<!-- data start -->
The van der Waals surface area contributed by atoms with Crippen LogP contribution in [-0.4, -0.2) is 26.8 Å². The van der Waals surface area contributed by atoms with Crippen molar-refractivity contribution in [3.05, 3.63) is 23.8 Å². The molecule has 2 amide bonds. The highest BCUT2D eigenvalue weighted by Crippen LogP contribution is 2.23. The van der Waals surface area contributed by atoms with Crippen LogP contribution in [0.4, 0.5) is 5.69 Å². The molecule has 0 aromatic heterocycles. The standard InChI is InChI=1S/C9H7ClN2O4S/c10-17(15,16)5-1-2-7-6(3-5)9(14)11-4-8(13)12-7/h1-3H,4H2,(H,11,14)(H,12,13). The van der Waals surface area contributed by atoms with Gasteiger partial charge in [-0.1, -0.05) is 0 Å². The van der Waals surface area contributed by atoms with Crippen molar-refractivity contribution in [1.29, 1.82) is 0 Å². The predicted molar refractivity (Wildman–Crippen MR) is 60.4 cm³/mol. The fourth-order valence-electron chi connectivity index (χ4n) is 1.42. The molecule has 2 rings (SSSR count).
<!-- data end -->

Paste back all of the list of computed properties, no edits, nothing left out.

The van der Waals surface area contributed by atoms with Crippen LogP contribution in [-0.4, -0.2) is 26.8 Å². The van der Waals surface area contributed by atoms with Crippen molar-refractivity contribution in [3.05, 3.63) is 23.8 Å². The molecule has 2 amide bonds. The highest BCUT2D eigenvalue weighted by Crippen LogP contribution is 2.23. The van der Waals surface area contributed by atoms with Crippen LogP contribution in [0.4, 0.5) is 5.69 Å². The molecule has 0 aromatic heterocycles. The standard InChI is InChI=1S/C9H7ClN2O4S/c10-17(15,16)5-1-2-7-6(3-5)9(14)11-4-8(13)12-7/h1-3H,4H2,(H,11,14)(H,12,13). The van der Waals surface area contributed by atoms with Gasteiger partial charge in [-0.1, -0.05) is 0 Å². The van der Waals surface area contributed by atoms with Crippen molar-refractivity contribution in [1.29, 1.82) is 0 Å². The predicted molar refractivity (Wildman–Crippen MR) is 60.4 cm³/mol. The fourth-order valence-electron chi connectivity index (χ4n) is 1.42. The molecule has 2 rings (SSSR count).